My parents 'would die': Families fear impact of Trump's border wall plan

Dollars to Mexico: A village's lifeline
Dollars to Mexico: A village's lifeline

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Dollars to Mexico: A village's lifeline 04:55

Francisco Villa, Michoacan (CNN)The call of a rooster is drowned out by the sounds of construction crews paid for by American dollars, reminding Martha and Artemio Mendoza of just how much their lives in Mexico depend on the outcome of the U.S. presidential election in November.

They don't speak English but they understand two words: Donald Trump.
"Life would be very tough," says Martha about a possible Trump presidency. "We would be poorer than we are now."
    Martha and Artemio are both 63 years old, they have no pension, and live off of $150 to $200 a month sent by their son Juan, who is an undocumented immigrant living in Chicago. They are terrified of Trump's campaign promise to stop money transfers sent south of the border by undocumented immigrants, unless Mexico pays $5 to $10 billion to build a border wall.
    "It's not right," Martha tells CNN, as she cooks breakfast corn tortillas from scratch in her outside kitchen.
    Martha Mendoza cooks on her makeshift firewood stove.
    She stretches every dollar, cooking in a simple open-air kitchen. It has no complete walls. A bird song carries through the open corrugated metal roof that rests on an exposed brick fence and a pair of two-by-fours. In the center sits a weathered blue table she uses to prepare food and a metal barrel converted into a firewood stove.
    "If I cook on a gas stove I spend too much money," Martha says as she flips tortillas on the makeshift griddle atop the firewood stove.
    It would cost an extra 30 cents a day to use gas to cook a local staple of tortillas and beans. While that may be pocket change to many, it isn't for Martha and nearly 90 percent of her 2,300 neighbors in Francisco Villa. They pay for the basics, like food, water and electricity, with the slow trickle of American cash they receive from their migrant relatives living and working in the U.S., according to village leaders.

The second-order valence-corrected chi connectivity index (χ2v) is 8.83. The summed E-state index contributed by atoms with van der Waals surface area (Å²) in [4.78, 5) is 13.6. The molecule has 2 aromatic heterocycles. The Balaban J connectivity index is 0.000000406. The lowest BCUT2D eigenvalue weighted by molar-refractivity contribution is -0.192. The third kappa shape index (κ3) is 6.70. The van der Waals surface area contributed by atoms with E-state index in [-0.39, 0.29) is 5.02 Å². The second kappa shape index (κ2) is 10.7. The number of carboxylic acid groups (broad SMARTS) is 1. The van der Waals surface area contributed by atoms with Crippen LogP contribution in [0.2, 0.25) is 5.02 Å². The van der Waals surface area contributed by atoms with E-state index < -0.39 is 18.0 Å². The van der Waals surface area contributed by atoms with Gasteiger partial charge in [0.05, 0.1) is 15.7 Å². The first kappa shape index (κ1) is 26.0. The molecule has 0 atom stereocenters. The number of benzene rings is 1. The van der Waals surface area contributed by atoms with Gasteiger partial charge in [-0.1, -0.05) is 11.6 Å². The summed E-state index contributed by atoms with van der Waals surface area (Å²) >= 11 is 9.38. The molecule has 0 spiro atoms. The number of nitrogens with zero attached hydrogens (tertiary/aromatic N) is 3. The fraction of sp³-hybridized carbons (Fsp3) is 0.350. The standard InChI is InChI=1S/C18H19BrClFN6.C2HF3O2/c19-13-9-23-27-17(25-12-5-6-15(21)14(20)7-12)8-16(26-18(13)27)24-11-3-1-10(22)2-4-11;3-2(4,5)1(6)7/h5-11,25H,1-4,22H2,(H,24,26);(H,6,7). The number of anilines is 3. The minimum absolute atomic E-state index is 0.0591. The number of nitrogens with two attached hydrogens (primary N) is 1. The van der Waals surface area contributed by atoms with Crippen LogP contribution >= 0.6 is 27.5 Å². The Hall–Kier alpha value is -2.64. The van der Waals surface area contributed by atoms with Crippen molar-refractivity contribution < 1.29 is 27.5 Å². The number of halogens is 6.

Last year alone, nearly $25 billion were sent from the U.S. to Mexico, on average in amounts of $300, according to the Mexican Central Bank.
    If the current trend continues, transfers could exceed $25 billion in 2016. This year, 40 percent of that money is going to families in the Mexican states of Michoacan, Guanajuato, Jalisco, Mexico state and Puebla through electronic money transfers, according to Mexican Central Bank records.

    My parents 'would die'

    Artemio and Martha Mendoza rely on wire transfers from their son Juan who lives in Chicago.
    Juan says his heart and soul wept when he asked his mother for a goodbye blessing. He was 19-years-old when he left with his wife and 9-month-old daughter on the perilous journey to enter the U.S. illegally. He fought back tears, he says. The pain of leaving his family paralyzed him; he could barely speak. But Juan promised his parents they would never go hungry. He vowed to send them American dollars.